Saskatchewan raises penalties for drunk drivers with children in their vehicle

The Saskatchewan government wants tougher penalties for people who drive drunk with children in their vehicle.

Proposed legislation has been introduced that would mean an immediate seven-day driving suspension on a first offence for someone driving with a blood-alcohol content of .04 or higher and with a child in the vehicle.  It would also apply if someone refuses to a field sobriety test or fails a field sobriety test.

The current roadside suspension is three days.

Repeat offenders would face a 30-day suspension, up from 21 days, for a second offence, while a third offence triggers a 120-day suspension, up from the current 90.

Impaired drivers who transport children will also have their vehicles seized for longer periods; first-time offenders will have their vehicles taken for seven days, up from the current three days and the time increases to 30 days for a second offence, up from seven days, and to 60 days for a third offence, up from 14 days.

“We think it’s going to drive a firmer message home,” Joe Hargrave, minister responsible for Saskatchewan Government Insurance, said Thursday at the legislature in Regina.  Hargrave said the move was already being considered when a tweet from a Regina police officer shocked people last month.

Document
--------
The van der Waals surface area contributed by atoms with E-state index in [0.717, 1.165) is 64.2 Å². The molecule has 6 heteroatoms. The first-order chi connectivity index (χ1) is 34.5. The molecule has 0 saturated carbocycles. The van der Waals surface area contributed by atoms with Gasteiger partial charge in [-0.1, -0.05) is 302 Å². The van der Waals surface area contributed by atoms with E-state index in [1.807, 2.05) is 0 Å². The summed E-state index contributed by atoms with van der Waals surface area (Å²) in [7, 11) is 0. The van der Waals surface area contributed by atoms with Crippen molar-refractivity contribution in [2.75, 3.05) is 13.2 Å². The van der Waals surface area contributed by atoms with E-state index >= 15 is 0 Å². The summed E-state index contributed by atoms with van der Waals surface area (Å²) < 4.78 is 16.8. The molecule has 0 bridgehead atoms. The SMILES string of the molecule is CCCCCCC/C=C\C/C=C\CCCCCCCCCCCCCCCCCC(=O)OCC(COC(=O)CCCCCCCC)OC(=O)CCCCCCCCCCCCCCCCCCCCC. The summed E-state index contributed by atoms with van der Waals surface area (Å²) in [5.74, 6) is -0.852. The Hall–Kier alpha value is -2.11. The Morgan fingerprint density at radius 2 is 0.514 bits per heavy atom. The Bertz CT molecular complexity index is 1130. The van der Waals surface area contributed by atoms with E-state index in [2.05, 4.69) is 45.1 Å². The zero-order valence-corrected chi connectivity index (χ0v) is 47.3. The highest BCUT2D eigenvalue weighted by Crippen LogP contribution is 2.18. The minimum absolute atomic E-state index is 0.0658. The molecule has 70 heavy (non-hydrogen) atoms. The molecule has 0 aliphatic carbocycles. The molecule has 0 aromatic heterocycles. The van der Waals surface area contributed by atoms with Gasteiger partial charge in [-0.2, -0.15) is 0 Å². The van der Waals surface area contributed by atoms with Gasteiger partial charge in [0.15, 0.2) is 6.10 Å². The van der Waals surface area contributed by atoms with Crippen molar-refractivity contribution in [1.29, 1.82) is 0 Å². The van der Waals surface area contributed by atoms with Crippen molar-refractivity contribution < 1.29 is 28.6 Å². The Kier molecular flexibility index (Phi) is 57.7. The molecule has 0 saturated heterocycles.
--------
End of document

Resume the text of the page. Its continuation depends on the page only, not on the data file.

Const. Curtis Warnar with the traffic unit tweeted Sept. 27 that he pulled over an impaired driver who had a blood-alcohol content of four times the legal limit while driving kids to school that morning.  “Few calls over my 9 years of policing in Regina truly stick with bother me. Today was one of those days,” wrote Warnar.  “I don’t have the answer. I wish I did. I fear that people won’t get the message until it hits too close to home, but by then it’s too late.

Hargrave says that was an extreme case.  “But what could have happened to those kids, the thought just scares me,” said the minister.

Michelle Okere with MADD Canada says it’s important to have deterrents in place.  “We’re definitely supportive of strengthening laws around child endangerment, obviously understanding that much of the time, children under 16 really aren’t given a choice in the matter,” she said.

“We are hopeful this will be a deterrent for adults who are doing that.”

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